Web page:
• In The Twisted Tales of Spike McFang, Spike's hat behaves like a boomerang, and returns after he throws it. Bonus points for having different hats that have different attack behaviors, with the last being a Precision-Guided Boomerang.
  • A craftable helm in World of Warcraft allows the wearer to throw a fireball, as well as a pair of goggles that come with a functioning gun installed.
  • In Zombie Wonderland and its sequel Zombie Wonderland 2: Out of Time from Chillingo, one of most powerful items your janitor Chuck can buy is a trucker cap that has a cannon (the type of cannon found on a pirate ship) mounted on it and the cap will automatically fire doing heavy damage.

  • In Basic Instructions, resident superhero Rocket Hat mostly uses said hat to fly, but also to perform high-speed headbutts and as a blowtorch.
  • Cursed Princess Club: Crowns from the Polygon Kingdom are decorated with three polygons and five long, thin spikes. Princess Calpernia turns her tiara into a functional self-defense weapon, which she uses to threaten Prince Whitney when he shows up unexpectedly at the Cursed Princess Club. Lampshaded by Prince Saffron, Justified by Curtis:
    Prince Saffron: ...So... Prez has just been wearing a weapon on her head this entire time...?
    Curtis: Ah, that was our first craft project upon starting this club. It's a carbon steel replica of her crown with detachable components for the ideal, discrete back-up weapon.
  • Girl Genius: Zola's hair pins turn out to be poisoned and designed for her to stab people with.

    Web Video 
  • Men At Arms created a functional replica of Oddjob's Hat in the first season.

    Western Animation 
  • Downplayed in The Adventures of André & Wally B.. André throws his hat at Wally B. in retaliation for stinging him in the end, which sends the bee reeling away.
  • Carmen Sandiego: Season 2's "The Fashionista Caper" shows that Dash Haber fights using a hat with a sawblade in the brim, which he can control remotely using a device in his gloves. He calls it The Buzz Cut.
  • On Cool McCool, Dr. Madcap's hats often contained weapons like guns or anvils.
  • In an episode of Dexter's Laboratory, a villain threatens Dexter to join him... or else. At this point, the villain's henchmen demonstrate their terrifying weapons. One of them is, apparently, a football helmet with a hammer head on it. Unfortunately, we never get to see it in action.
  • In He-Man and the Masters of the Universe (2021), Ram Ma'am fights evil with a crystal-encrusted, jet-propelled helmet to ram into things.
  • In Matt Hatter Chronicles, the Zombie Boss can use his hat as a throwing weapon.
  • In Phineas and Ferb, "Greece Lightning", Baljeet says that he's going to "use his head". Buford uses his axe-shaped helmet to create sparks that cause trouble for the other chariot racers.
  • The Powerpuff Girls: The episode "Forced Kin" reveals that Blossom's bow is actually a missile.
  • Secret Squirrel had a cannon hat. It was even mentioned in the theme song.
  • SheZow: Flora Hamdon, the SheZow of the 1920s, wears a feathered headband that transforms into a whip.
  • Embo from Star Wars: The Clone Wars uses his hat both as a Deadly Disc, and as a blaster proof shield!
  • Steven Universe: Jasper's main weapon is her helmet, which has a huge spike on it she uses as a battering ram.
  • Stroker and Hoop demonstrates the problems with this trope when Double-Wide puts on a helmet with a turret gun attached to it controlled by an AI to fight zombies. Every time the gun fires it painfully knocks Double-Wide's head back, injuring his neck.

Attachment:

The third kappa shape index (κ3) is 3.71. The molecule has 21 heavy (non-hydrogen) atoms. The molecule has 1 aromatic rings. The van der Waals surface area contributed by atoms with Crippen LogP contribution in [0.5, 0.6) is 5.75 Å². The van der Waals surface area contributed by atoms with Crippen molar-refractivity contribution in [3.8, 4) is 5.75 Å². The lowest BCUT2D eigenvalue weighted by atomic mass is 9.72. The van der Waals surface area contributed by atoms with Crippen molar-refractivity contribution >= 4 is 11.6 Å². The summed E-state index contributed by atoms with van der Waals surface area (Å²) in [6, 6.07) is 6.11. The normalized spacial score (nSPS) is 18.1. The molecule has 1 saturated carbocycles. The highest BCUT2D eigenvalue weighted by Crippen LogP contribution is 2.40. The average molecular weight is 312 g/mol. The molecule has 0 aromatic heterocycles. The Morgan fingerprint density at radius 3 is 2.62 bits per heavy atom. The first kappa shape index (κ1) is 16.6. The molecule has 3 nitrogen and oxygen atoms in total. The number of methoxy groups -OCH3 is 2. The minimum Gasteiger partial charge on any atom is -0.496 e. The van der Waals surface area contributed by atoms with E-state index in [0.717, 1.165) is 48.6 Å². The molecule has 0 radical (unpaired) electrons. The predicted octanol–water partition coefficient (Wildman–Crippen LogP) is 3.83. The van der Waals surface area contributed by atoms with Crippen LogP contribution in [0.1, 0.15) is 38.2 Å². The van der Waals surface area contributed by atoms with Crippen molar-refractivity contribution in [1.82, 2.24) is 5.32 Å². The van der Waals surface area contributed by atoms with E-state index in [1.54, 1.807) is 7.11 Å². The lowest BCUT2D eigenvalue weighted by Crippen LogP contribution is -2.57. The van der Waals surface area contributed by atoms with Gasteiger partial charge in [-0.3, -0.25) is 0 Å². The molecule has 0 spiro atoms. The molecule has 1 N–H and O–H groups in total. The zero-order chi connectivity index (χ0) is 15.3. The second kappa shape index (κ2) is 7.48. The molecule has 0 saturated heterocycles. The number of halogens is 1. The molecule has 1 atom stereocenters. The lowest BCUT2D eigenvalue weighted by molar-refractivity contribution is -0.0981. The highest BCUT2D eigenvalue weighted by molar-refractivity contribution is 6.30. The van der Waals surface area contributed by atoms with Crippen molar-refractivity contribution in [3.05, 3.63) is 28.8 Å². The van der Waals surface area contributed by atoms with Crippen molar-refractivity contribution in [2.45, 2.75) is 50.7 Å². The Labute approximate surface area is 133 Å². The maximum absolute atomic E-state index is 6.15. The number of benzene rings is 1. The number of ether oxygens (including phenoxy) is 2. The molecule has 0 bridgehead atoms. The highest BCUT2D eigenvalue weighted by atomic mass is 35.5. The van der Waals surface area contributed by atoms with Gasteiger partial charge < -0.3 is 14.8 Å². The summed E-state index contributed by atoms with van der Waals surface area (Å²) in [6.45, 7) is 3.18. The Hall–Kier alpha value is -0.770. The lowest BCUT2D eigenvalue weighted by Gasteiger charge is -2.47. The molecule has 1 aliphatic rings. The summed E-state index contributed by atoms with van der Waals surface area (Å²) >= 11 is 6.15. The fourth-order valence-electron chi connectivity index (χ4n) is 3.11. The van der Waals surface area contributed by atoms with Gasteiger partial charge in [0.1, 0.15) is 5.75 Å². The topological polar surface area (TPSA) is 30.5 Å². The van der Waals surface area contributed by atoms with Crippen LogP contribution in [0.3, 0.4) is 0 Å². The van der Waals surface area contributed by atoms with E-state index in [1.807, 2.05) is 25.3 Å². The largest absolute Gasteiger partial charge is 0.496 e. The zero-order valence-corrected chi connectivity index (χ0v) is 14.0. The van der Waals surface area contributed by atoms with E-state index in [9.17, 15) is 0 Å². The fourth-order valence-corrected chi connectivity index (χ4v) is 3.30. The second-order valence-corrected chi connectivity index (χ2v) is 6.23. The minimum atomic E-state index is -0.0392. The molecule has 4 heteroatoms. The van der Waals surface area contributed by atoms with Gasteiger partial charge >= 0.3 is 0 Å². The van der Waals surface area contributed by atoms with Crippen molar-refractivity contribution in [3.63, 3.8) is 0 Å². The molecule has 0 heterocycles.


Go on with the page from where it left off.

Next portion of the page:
• The villain of the Van Beuren Studios Tom and Jerry cartoon "In the Bag" has four guns poking out of his hat that he uses to shoot Jerry with during the climatic chase.

    Real Life 
  • A baseball cap that also does double duty as a sap.
  • WWII Unarmed Combatives taught the use of the steel helmet as a weapon, either by head-butting with the brim, or bashing with the handheld helmet used as club.
  • During the infamous FIU-Miami football brawl, Miami's Anthony Reddick ripped off his helmet and swung it at an FIU player.
  • In Week 11 of the 2019 NFL season, a brawl broke out between the Pittsburgh Steelers and Cleveland Browns. During the brawl, Browns defensive end Myles Garrett ripped off Steelers quarterback Mason Rudolph's helmet then swung it as his head. Garrett was then suspended indefinitely, only being reinstated by meeting with NFL executives during the 2020 offseason.
  • Razorblades or sharpened pennies concealed in the brim of a flat cap are a long-established traditional method of carrying a concealed weapon in the more insalubrious parts of Scotland's major cities, though conventional stabbing is beginning to displace it.
  • The Helmet Gun, invented back in 1916 by Albert Bacon Pratt. It was to be operated by blowing into a tube to make a shot, and the biggest hurdle to overcome was recoil.
  • Sikh warriors would place small weapons like knives and daggers in their turbans, and weapons like chakrams on their turbans in order to carry weapons and attack with parts that are left sticking out.
  • This invention by an Indian engineer.
  • One way for NASCAR drivers to show their displeasure towards their competitors over on-track incidents was to throw their racing helmet (or something similar) at their target's passing-by car. Standout examples include Elliott Sadler tossing his helmet over Kevin Harvick to hit Ryan Newman during the 2002 All-Star Race, Robby Gordon walking up to oncoming traffic to throw his helmet at Michael Waltrip during the 2005 Sylvania 300, and Tony Stewart throwing his helmet two-handed at Matt Kenseth during the 2012 Bristol Night Race. This and similar on-track antics were outlawed by NASCAR in 2014 after an angry sprint car racer walked out on track during a caution lap and was struck and killed by the aforementioned Stewart.


Video Example(s):

Alternative Title(s): Weaponised Headgear


The Hat of Discipline

Rolf drops a comically oversized hat with a large hammer on it to penalize Edd.

How well does it match the trope?

5 (34 votes)

Example of:

Main / DropTheHammer

Media sources: